Twenty URI students and two professors will explore the island’s culture, history and politics for 10 days during winter break as part of the University’s J Term session. The trip had been planned months ago, but the dramatic development makes the journey even more enticing.
“Our timing couldn’t have been better,” says trip director Maureen Moakley, a URI political science professor. “It’s an exciting time to be in Cuba. This is really only the beginning of what promises to be significant transformation in the country.”
Cuba is undergoing “tremendous change,” she says, adding that the shift in U.S. policy to expand economic and diplomatic ties with the island will have “profound implications for student and faculty exchanges.” URI could be on the forefront of those changes.
President Obama stunned the world Dec. 17 when he announced steps to restore diplomatic relations with the country that were cut in 1961. Imprisoned spies were also exchanged, and Alan Gross, a government contract worker jailed in Cuba for five years, was released.
Ever since the rise of the charismatic revolutionary Fidel Castro, Cuba has captured the imagination of Americans curious about the largely isolated country, just 90 miles off the southern tip of Florida.
The country has been in transition for years. For the last several years, Cuba has been undergoing economic changes as it possibly evolves towards a one-party modified socialist government, Moakley says.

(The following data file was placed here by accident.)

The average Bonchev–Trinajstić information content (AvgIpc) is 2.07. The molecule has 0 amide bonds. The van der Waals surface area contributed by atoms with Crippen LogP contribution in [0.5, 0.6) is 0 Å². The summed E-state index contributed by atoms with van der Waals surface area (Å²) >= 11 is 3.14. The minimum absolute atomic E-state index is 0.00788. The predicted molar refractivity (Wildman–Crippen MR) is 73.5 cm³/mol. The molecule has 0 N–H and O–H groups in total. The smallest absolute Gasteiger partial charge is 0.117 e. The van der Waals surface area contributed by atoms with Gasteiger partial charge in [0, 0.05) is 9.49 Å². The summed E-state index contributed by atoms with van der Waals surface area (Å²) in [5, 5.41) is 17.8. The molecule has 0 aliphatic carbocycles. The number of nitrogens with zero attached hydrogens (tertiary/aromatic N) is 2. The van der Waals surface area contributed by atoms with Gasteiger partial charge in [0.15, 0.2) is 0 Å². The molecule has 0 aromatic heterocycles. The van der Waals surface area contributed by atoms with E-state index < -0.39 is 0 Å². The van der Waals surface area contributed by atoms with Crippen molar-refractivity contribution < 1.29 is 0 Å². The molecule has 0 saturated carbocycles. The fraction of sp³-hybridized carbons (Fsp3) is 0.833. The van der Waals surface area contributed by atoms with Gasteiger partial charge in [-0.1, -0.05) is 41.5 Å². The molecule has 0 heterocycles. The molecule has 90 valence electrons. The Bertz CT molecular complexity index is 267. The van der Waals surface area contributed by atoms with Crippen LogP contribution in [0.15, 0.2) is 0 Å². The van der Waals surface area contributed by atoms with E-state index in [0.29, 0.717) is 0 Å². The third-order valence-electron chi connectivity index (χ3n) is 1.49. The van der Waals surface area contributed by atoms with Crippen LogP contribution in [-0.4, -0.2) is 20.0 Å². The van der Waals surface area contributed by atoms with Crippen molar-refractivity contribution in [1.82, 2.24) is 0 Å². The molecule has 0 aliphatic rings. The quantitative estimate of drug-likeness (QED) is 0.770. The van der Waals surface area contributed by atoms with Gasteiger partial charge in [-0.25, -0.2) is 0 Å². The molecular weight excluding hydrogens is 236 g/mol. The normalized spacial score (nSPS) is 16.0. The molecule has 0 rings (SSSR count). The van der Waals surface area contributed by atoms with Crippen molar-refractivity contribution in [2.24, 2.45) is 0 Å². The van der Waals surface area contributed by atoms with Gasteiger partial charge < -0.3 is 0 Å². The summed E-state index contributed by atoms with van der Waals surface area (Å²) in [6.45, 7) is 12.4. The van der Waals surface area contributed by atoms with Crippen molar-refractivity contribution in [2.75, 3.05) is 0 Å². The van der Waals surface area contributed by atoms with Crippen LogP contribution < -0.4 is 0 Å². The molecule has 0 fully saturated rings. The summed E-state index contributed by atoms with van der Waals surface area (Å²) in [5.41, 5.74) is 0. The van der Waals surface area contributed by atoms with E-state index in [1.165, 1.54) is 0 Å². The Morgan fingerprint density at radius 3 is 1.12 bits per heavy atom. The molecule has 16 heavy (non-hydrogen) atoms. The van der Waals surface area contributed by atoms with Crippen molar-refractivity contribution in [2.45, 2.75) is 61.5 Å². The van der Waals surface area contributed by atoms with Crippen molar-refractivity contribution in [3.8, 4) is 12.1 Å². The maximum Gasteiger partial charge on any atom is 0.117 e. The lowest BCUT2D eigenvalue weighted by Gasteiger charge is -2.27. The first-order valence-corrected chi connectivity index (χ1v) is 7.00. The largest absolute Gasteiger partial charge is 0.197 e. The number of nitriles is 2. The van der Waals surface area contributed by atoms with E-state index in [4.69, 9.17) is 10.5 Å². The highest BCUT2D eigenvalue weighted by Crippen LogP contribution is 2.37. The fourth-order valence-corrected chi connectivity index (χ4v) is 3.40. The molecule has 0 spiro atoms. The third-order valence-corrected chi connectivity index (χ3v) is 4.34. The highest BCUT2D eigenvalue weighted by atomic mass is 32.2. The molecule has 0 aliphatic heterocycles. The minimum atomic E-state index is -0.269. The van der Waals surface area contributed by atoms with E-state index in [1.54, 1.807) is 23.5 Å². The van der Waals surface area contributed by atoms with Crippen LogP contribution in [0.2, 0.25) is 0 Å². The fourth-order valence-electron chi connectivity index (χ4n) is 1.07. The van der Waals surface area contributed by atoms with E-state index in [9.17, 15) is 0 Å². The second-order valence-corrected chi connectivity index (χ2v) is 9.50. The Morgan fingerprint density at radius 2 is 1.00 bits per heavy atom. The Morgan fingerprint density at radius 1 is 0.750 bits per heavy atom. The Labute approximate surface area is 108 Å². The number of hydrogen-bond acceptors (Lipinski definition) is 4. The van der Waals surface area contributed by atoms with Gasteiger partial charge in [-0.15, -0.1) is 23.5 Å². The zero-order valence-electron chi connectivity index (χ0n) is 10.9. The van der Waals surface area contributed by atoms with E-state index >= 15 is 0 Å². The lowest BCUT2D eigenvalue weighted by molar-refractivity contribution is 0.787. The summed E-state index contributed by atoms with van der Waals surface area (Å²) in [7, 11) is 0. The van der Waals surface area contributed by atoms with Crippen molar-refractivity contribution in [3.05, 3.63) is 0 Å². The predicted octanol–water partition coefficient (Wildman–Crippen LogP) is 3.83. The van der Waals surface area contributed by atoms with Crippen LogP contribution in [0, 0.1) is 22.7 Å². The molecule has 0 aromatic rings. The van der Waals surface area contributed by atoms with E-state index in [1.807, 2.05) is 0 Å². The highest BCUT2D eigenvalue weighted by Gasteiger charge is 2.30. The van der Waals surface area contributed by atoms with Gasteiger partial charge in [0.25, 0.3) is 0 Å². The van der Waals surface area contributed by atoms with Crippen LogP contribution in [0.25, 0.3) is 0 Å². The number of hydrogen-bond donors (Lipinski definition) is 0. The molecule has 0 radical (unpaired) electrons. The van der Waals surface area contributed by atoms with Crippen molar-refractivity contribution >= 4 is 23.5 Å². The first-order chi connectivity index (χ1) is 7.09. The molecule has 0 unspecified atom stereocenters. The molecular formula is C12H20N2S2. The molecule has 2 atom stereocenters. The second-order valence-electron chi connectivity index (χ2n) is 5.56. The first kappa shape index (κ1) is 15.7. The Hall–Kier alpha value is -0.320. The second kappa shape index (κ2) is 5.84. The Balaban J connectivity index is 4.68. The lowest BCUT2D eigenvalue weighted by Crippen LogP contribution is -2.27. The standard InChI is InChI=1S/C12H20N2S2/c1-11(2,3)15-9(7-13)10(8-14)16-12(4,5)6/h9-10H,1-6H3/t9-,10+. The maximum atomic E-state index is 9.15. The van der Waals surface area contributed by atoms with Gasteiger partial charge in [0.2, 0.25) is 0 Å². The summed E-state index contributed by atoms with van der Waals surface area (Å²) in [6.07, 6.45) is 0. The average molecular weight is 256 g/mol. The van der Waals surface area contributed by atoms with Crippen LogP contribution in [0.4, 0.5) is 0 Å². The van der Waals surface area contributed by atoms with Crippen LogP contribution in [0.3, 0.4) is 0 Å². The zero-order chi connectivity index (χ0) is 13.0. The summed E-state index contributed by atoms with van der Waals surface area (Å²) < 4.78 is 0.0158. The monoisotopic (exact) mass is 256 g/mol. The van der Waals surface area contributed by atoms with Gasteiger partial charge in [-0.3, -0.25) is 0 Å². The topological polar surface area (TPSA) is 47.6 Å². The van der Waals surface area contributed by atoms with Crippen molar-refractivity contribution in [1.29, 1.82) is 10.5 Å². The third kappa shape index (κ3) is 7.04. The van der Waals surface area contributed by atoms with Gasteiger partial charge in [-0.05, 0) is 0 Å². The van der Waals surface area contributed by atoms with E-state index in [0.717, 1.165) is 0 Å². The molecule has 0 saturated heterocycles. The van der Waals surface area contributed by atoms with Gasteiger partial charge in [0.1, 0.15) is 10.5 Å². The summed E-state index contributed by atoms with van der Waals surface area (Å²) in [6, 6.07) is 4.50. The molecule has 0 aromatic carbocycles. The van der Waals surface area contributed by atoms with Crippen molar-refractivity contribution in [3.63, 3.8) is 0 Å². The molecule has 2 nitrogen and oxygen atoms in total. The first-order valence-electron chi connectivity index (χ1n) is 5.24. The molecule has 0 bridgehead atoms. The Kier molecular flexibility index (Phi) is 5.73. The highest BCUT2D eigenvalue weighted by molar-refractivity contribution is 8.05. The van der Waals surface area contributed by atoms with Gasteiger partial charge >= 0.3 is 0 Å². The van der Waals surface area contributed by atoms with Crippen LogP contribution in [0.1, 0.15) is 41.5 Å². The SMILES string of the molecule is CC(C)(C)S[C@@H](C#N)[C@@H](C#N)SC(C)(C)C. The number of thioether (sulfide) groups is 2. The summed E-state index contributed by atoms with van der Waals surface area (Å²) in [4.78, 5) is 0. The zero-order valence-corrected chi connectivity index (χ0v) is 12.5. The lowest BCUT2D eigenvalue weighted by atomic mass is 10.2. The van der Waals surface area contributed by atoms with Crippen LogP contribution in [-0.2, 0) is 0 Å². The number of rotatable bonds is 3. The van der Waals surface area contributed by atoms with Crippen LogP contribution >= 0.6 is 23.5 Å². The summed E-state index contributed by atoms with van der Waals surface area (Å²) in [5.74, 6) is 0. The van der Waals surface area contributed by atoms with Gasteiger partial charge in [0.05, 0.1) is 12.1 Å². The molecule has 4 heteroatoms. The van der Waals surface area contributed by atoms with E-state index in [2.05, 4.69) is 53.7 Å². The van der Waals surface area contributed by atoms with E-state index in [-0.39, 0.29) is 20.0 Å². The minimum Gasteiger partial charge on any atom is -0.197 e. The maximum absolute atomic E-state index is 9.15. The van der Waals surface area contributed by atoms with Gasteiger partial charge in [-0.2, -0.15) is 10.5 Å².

The government has permitted more free-market initiatives, lifted restrictions on sales of cars and real estate and taken steps to allow foreign companies to invest in the Cuban economy.
Mr. Obama’s plans call for opening an embassy in Havana and easing travel restrictions to Cuba – in addition to expanding economic ties, possibly with the opening of American banks. Mr. Obama did not rule out visiting the country at some point.
Moakley, along with Richard McIntyre, an economics professor at URI, will lead the J Term trip, from Jan. 6 through Jan. 16. Students will look at the successes and failures in Cuba, including its universal health care and educational systems, as well as its fledgling industry.
Students will explore the history of colonial Cuba and the slave trade. They’ll examine American political involvement in Cuba and the roots of the 1959 revolution that led to a severing of ties with the United States.
Moakley, who has been to Cuba twice, says students will spend three days in Havana, where they’ll tour museums, attend lectures and visit with musicians, including rap artists. Their excursions will include visits to a cigar factory, the former house of Ernest Hemingway, the Latin American Medical School and the University of Havana. They’ll spend time with Cuban families to learn more about the culture and even play a baseball game with local residents.
The group will also meet Marc Frank, author of “Cuba Revolution” and the longest serving foreign correspondent in Cuba. He writes for Reuters, the Financial Times and the Economist and is considered an expert on the Cuban economy.
Students will gather with Miguel Coyula, an urban planner, and Humberto Miranda, a philosophy professor. Both were visiting international scholars at URI in the fall. Marta Nunez, a prominent Cuban sociologist, will talk to students about the country’s educational system and her research on how current economic reforms are affecting Cuban women.